DocsCorp Report Highlights Obstacles between Paper-Light Offices and Tablet Devices
A major obstacle to PDF editing on tablet and mobile devices
Are we paperless yet?
A paperless office has been an elusive goal for most organizations since the 1980s. The benefits of going digital are well-known (better collaboration, a smaller environmental impact, more secure data). And the disadvantages of relying heavily on paper are obvious.
Yet, we’re using more paper than ever before. Industry analysts believe over 15 trillion pages are printed each year globally. An average office worker uses 10,000 pieces of paper per year. Computer usage is not reducing how much paper is used – in fact, demand for paper is expected to double between 2005 and 2030.
Paper usage doesn’t just cost the planet – it costs businesses, too. According to Gartner, up to 3% of a company’s revenue is spent on paper, printing, and filing costs.
The rise of tablets and mobile devices in the modern workplace was expected to be the key to reducing paper reliance. However, given the increasing paper production and demand, this hasn’t been the case.
DocsCorp surveyed nearly 300 people about how they digitally edit, review, and approve documents on different devices. Despite businesses doing more to support mobile working on tablets and smartphones, the survey found the technology is something people are still reluctant to embrace.
The digital document landscape
The preferred choice of hardware for internal use is changing. More and more IT departments in large law firms, for example, are rolling out tablets to partners because it means flexibility for them to work at home or during business travel; better protection against leaks, since data and email security applications move with them, and an overall competitive edge thanks to fewer
barriers to productivity.
However, user adoption of tablets was not especially strong in the recent survey by DocsCorp. Less than 10% of people said they used a tablet to do most of their work. The forecast for tablet use is not promising. The percentage of people who saw themselves mostly working from a tablet in 12 months’ time was less than the percentage of people who currently are (9.86% verse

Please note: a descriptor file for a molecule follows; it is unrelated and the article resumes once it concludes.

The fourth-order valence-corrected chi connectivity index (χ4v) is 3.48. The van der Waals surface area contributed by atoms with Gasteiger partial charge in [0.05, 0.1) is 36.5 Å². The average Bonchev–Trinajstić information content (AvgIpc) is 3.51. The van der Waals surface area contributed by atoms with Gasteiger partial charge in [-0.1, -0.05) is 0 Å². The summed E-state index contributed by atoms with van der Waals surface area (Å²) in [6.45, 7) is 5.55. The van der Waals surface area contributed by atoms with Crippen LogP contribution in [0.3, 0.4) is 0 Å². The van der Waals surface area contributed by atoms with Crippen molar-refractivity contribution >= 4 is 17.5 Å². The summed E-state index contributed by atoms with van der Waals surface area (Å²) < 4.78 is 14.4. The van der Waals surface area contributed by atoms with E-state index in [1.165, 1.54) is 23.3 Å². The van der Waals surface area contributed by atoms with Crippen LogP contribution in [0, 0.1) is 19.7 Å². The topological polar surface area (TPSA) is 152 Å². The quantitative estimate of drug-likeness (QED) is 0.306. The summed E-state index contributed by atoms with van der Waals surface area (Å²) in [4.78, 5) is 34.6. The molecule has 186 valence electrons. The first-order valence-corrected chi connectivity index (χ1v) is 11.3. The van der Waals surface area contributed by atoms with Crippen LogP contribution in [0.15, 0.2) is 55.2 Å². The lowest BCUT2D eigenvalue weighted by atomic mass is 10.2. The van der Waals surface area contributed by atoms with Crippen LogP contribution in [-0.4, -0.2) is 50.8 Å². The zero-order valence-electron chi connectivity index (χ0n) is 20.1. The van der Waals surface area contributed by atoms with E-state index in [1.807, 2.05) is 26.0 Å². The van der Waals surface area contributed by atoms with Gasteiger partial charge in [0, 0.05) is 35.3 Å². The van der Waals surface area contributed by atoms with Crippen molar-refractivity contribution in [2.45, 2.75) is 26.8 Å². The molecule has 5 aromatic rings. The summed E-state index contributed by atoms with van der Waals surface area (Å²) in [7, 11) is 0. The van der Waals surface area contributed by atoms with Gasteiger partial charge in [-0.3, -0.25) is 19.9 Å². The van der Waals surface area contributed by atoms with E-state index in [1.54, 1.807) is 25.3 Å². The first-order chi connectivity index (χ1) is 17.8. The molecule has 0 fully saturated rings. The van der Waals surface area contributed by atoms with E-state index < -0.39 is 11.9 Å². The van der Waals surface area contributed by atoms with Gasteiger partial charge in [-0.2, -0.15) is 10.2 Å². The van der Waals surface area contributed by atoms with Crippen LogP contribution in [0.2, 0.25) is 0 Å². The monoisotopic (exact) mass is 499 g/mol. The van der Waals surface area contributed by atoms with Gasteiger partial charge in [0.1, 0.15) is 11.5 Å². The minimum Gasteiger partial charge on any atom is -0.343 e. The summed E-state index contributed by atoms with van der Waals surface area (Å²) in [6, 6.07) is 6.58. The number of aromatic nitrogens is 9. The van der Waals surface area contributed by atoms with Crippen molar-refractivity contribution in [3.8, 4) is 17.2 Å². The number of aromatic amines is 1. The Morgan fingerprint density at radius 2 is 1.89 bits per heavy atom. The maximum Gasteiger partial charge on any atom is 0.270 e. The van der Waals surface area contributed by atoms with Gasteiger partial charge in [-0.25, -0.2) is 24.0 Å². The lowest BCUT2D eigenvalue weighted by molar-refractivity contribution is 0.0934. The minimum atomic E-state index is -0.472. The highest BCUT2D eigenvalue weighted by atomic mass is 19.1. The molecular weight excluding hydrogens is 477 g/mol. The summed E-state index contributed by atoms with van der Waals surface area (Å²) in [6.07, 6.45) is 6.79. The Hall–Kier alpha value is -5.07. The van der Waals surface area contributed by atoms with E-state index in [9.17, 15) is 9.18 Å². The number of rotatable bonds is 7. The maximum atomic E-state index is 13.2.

This is despite a positive outlook for digital document workflows generally: 61% of people said they already do most of their document reviewing, editing, and approving work digitally. The percentage of people working from a laptop most of the time will jump from 34% to 40% in 12 months’ time.
A major obstacle to tablet use
How can a reluctance to use tablets for document workflows be explained? The survey found that many people are put off by the experience of writing on tablets with a stylus. 81% of people said they don’t edit or work with documents using a stylus. This is critical. Think about how many parts of the document review process rely on the stylus – digital signatures, text comments, and
highlighting, to name a few.
A quarter of respondents described the experience of editing documents with a stylus as poor, while the majority (48.15%) say it’s merely satisfactory.
The main issue people reported with using a stylus was speed and efficiency. Nearly half of people surveyed said it slowed them down compared to working with pen and paper. Poor quality markup was the next major issue, followed by delayed responses.
Improving tablet adoption rates
The best way to increase adoption rates of editing PDFs on a tablet is to offer users a PDF file editor with an enhanced stylus experience. For too many people using a stylus to write on a PDF can be slow and awkward. It’s frustrating when annotations lag or end up in the wrong spot. How you annotate a PDF using a stylus should be seamless.
A better stylus experience involves smooth inking and faster response times, so the stylus experience feels more like marking up documents with a pen.
The benefits of improved tablet adoption are:
• Organizations using tablets can benefit from new technologies and innovation in areas like PDF editing
• Staff will have access to a tool that helps them do their job better and in less time than it usually takes
• Organizations and IT departments can see a better return on investment in tablets
• Staff can work efficiently in any environment – improving the review and collaboration processes
• Turnaround times are shortened since work can be done on the go
The Pencil tool in pdfDocs has been developed with smooth inking at its core, so the PDF editing experience is as free-flowing on a tablet as it would be with pen and paper. Find out more or start your free trial at docscorp.com/pdfDocs.